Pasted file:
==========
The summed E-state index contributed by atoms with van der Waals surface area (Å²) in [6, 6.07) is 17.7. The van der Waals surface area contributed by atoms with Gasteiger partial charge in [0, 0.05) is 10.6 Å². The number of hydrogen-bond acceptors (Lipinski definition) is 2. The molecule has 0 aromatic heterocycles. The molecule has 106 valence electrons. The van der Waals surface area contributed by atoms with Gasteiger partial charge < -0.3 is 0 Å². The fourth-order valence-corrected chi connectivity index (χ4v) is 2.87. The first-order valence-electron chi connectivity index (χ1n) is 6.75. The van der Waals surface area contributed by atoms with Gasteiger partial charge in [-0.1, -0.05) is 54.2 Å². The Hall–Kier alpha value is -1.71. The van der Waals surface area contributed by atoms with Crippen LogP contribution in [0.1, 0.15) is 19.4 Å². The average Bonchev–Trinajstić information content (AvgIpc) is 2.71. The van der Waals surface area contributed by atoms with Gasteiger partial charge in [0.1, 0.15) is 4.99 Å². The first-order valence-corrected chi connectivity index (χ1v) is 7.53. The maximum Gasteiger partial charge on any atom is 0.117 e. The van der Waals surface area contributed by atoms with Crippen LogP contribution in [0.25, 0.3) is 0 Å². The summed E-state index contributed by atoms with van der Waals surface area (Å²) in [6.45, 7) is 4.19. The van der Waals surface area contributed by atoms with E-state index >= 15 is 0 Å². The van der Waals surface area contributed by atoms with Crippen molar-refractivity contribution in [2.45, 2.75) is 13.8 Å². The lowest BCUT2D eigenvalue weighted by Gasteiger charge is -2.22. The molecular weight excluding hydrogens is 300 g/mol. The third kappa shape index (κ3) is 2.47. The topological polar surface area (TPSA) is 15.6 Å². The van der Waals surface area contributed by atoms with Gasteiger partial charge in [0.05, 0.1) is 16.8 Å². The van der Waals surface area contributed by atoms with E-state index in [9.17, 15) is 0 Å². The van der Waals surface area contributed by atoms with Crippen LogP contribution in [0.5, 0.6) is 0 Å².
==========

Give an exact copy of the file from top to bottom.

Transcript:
The summed E-state index contributed by atoms with van der Waals surface area (Å²) in [6, 6.07) is 17.7. The van der Waals surface area contributed by atoms with Gasteiger partial charge in [0, 0.05) is 10.6 Å². The number of hydrogen-bond acceptors (Lipinski definition) is 2. The molecule has 0 aromatic heterocycles. The molecule has 106 valence electrons. The van der Waals surface area contributed by atoms with Gasteiger partial charge < -0.3 is 0 Å². The fourth-order valence-corrected chi connectivity index (χ4v) is 2.87. The first-order valence-electron chi connectivity index (χ1n) is 6.75. The van der Waals surface area contributed by atoms with Gasteiger partial charge in [-0.1, -0.05) is 54.2 Å². The Hall–Kier alpha value is -1.71. The van der Waals surface area contributed by atoms with Crippen LogP contribution in [0.1, 0.15) is 19.4 Å². The average Bonchev–Trinajstić information content (AvgIpc) is 2.71. The van der Waals surface area contributed by atoms with Gasteiger partial charge in [0.1, 0.15) is 4.99 Å². The first-order valence-corrected chi connectivity index (χ1v) is 7.53. The maximum Gasteiger partial charge on any atom is 0.117 e. The van der Waals surface area contributed by atoms with Crippen LogP contribution in [0.25, 0.3) is 0 Å². The summed E-state index contributed by atoms with van der Waals surface area (Å²) in [6.45, 7) is 4.19. The van der Waals surface area contributed by atoms with E-state index >= 15 is 0 Å². The van der Waals surface area contributed by atoms with Crippen molar-refractivity contribution in [2.45, 2.75) is 13.8 Å². The lowest BCUT2D eigenvalue weighted by Gasteiger charge is -2.22. The molecular weight excluding hydrogens is 300 g/mol. The third kappa shape index (κ3) is 2.47. The topological polar surface area (TPSA) is 15.6 Å². The van der Waals surface area contributed by atoms with Gasteiger partial charge in [0.05, 0.1) is 16.8 Å². The van der Waals surface area contributed by atoms with E-state index in [9.17, 15) is 0 Å². The van der Waals surface area contributed by atoms with Crippen LogP contribution in [0.5, 0.6) is 0 Å².